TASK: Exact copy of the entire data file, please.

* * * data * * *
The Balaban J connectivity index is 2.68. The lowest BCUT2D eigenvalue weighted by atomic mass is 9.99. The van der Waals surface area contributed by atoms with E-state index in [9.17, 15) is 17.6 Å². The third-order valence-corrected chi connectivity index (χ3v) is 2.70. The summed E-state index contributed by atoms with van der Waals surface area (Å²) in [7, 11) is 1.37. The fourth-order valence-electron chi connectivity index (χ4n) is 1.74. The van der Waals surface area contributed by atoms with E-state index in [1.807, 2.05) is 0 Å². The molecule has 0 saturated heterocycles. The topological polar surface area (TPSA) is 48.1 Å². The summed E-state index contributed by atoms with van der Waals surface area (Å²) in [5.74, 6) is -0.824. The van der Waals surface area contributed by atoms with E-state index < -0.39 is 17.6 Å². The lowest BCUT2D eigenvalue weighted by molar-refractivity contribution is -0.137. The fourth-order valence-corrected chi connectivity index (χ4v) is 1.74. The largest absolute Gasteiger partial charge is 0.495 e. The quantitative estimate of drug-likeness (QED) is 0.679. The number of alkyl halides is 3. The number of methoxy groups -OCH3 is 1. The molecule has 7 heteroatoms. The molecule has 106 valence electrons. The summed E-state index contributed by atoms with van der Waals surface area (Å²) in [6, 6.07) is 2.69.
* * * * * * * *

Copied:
The Balaban J connectivity index is 2.68. The lowest BCUT2D eigenvalue weighted by atomic mass is 9.99. The van der Waals surface area contributed by atoms with E-state index in [9.17, 15) is 17.6 Å². The third-order valence-corrected chi connectivity index (χ3v) is 2.70. The summed E-state index contributed by atoms with van der Waals surface area (Å²) in [7, 11) is 1.37. The fourth-order valence-electron chi connectivity index (χ4n) is 1.74. The van der Waals surface area contributed by atoms with E-state index in [1.807, 2.05) is 0 Å². The molecule has 0 saturated heterocycles. The topological polar surface area (TPSA) is 48.1 Å². The summed E-state index contributed by atoms with van der Waals surface area (Å²) in [5.74, 6) is -0.824. The van der Waals surface area contributed by atoms with E-state index < -0.39 is 17.6 Å². The lowest BCUT2D eigenvalue weighted by molar-refractivity contribution is -0.137. The fourth-order valence-corrected chi connectivity index (χ4v) is 1.74. The largest absolute Gasteiger partial charge is 0.495 e. The quantitative estimate of drug-likeness (QED) is 0.679. The number of alkyl halides is 3. The number of methoxy groups -OCH3 is 1. The molecule has 7 heteroatoms. The molecule has 106 valence electrons. The summed E-state index contributed by atoms with van der Waals surface area (Å²) in [6, 6.07) is 2.69.